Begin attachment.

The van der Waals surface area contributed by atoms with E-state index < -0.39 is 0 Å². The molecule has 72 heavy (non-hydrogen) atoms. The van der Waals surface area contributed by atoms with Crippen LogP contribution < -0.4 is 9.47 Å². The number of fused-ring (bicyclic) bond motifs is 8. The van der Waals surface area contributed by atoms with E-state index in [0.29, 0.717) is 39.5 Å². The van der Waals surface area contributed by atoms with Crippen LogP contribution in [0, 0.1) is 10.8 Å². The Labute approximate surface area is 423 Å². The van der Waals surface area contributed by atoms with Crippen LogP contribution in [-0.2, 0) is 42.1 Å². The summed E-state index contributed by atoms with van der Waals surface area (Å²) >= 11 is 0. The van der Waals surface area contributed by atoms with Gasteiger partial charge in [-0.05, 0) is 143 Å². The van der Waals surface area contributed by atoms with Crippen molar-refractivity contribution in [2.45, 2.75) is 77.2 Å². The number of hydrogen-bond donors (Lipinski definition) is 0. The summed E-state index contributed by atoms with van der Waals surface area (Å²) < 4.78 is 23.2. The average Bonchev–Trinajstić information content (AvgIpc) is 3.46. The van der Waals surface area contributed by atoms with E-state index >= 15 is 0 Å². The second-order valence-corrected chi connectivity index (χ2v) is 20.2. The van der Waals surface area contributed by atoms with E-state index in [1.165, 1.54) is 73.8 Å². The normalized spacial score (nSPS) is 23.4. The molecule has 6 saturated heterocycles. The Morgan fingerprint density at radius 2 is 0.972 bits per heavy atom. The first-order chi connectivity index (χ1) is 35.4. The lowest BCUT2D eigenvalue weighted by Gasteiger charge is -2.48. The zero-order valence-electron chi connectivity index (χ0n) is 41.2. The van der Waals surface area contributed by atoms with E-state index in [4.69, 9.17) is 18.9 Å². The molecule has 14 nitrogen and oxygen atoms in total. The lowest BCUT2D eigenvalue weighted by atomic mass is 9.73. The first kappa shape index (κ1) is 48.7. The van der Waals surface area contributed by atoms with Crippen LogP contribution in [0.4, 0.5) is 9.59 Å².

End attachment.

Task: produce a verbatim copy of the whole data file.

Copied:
The van der Waals surface area contributed by atoms with E-state index < -0.39 is 0 Å². The molecule has 72 heavy (non-hydrogen) atoms. The van der Waals surface area contributed by atoms with Crippen LogP contribution < -0.4 is 9.47 Å². The number of fused-ring (bicyclic) bond motifs is 8. The van der Waals surface area contributed by atoms with E-state index in [0.29, 0.717) is 39.5 Å². The van der Waals surface area contributed by atoms with Crippen LogP contribution in [0, 0.1) is 10.8 Å². The Labute approximate surface area is 423 Å². The van der Waals surface area contributed by atoms with Crippen LogP contribution in [-0.2, 0) is 42.1 Å². The summed E-state index contributed by atoms with van der Waals surface area (Å²) >= 11 is 0. The van der Waals surface area contributed by atoms with Gasteiger partial charge in [-0.05, 0) is 143 Å². The van der Waals surface area contributed by atoms with Crippen molar-refractivity contribution in [2.45, 2.75) is 77.2 Å². The number of hydrogen-bond donors (Lipinski definition) is 0. The summed E-state index contributed by atoms with van der Waals surface area (Å²) < 4.78 is 23.2. The average Bonchev–Trinajstić information content (AvgIpc) is 3.46. The van der Waals surface area contributed by atoms with E-state index >= 15 is 0 Å². The second-order valence-corrected chi connectivity index (χ2v) is 20.2. The van der Waals surface area contributed by atoms with E-state index in [1.165, 1.54) is 73.8 Å². The normalized spacial score (nSPS) is 23.4. The molecule has 6 saturated heterocycles. The Morgan fingerprint density at radius 2 is 0.972 bits per heavy atom. The first-order chi connectivity index (χ1) is 35.4. The lowest BCUT2D eigenvalue weighted by Gasteiger charge is -2.48. The zero-order valence-electron chi connectivity index (χ0n) is 41.2. The van der Waals surface area contributed by atoms with E-state index in [4.69, 9.17) is 18.9 Å². The molecule has 14 nitrogen and oxygen atoms in total. The lowest BCUT2D eigenvalue weighted by atomic mass is 9.73. The first kappa shape index (κ1) is 48.7. The van der Waals surface area contributed by atoms with Crippen LogP contribution in [0.4, 0.5) is 9.59 Å².